For five years starting in 2007, the Los Angeles noise-punk band No Age was a compact, two-man touring machine, logging van-jammed mileage to and from a few hundred shows annually. They gigged all five continents, jumping from gritty downtown L.A. punk club the Smell to Walt Disney Concert Hall and everywhere in between.
"We were gone more than we were home," says drummer-singer Dean Spunt, sitting next to guitarist-sound sculptor Randy Randall on a couch in the same ramshackle Westlake multiuse art space, which used to be an electronics wholesaler, where they've recorded much of their work.
The two, who have played together 15 years, had converged to talk about their new album, "Snares Like a Haircut," which came out in late January on the Chicago imprint Drag City Records. Their first in a decade not to be issued through the high-profile Seattle imprint Sub Pop, the wildly distorted work marks a turn away from certain expectations.
"I've got a 4-year-old child – a reason to stay home," Randall says, explaining an eagerness to steer away from a definition of success that Spunt described as "the full-on Sub-Pop-ness of progressing in a linear fashion."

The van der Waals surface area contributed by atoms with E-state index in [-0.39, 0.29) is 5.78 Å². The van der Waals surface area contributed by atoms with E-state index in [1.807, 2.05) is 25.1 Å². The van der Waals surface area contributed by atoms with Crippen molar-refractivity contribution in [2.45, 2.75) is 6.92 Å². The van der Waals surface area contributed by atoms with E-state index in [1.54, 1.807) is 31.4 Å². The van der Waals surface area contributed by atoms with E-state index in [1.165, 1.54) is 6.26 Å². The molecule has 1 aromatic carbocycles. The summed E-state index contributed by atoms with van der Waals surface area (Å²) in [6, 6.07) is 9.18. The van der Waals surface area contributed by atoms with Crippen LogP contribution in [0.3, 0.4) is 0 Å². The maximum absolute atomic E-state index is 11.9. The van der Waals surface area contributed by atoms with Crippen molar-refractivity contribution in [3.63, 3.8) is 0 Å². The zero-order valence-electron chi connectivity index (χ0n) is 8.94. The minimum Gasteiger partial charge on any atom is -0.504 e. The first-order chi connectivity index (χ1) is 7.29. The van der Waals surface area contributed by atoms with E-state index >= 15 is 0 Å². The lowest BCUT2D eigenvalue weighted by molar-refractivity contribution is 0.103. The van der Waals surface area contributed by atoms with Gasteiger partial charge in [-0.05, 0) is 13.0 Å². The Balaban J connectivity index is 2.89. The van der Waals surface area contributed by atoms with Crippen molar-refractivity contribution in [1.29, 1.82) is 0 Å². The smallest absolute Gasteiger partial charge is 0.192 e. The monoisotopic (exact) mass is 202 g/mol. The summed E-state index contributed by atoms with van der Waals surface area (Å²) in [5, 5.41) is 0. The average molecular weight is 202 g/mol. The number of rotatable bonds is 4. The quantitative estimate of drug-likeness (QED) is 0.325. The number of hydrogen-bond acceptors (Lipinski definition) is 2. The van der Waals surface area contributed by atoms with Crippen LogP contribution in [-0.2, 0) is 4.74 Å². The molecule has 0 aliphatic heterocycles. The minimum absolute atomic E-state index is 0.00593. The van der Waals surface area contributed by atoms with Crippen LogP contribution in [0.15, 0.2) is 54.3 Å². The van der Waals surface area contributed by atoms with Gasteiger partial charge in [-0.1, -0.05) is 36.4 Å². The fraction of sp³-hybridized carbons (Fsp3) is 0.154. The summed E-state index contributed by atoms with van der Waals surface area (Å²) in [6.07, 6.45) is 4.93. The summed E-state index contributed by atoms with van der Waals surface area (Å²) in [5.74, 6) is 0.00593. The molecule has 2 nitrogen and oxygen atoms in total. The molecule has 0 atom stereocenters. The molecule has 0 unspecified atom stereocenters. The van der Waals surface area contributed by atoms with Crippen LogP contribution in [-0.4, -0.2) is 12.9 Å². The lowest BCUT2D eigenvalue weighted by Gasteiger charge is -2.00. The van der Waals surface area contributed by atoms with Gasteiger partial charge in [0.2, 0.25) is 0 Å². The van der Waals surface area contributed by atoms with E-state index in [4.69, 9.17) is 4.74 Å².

Specifically, the cycle of recording, promoting and touring that is expected of a mid-level indie band.
"The music industry, the business side of it, left me with a pretty foul taste," Spunt says.
A defiantly independent duo, the band rose as part of the downtown punk rock hub the Smell, where they were basically the house band as the all-ages venue blossomed into its own scene.
Alongside bands including Mika Miko, Best Coast and Health, No Age helped build a community in the shadow of City Hall.
"Within our two-person circle it really felt like a big experiment," Spunt said of committing to a three-record deal with Sub Pop. He recalled thinking, "Three records? Boom, bust them out, let's go. And then we'll put out our own records or move on."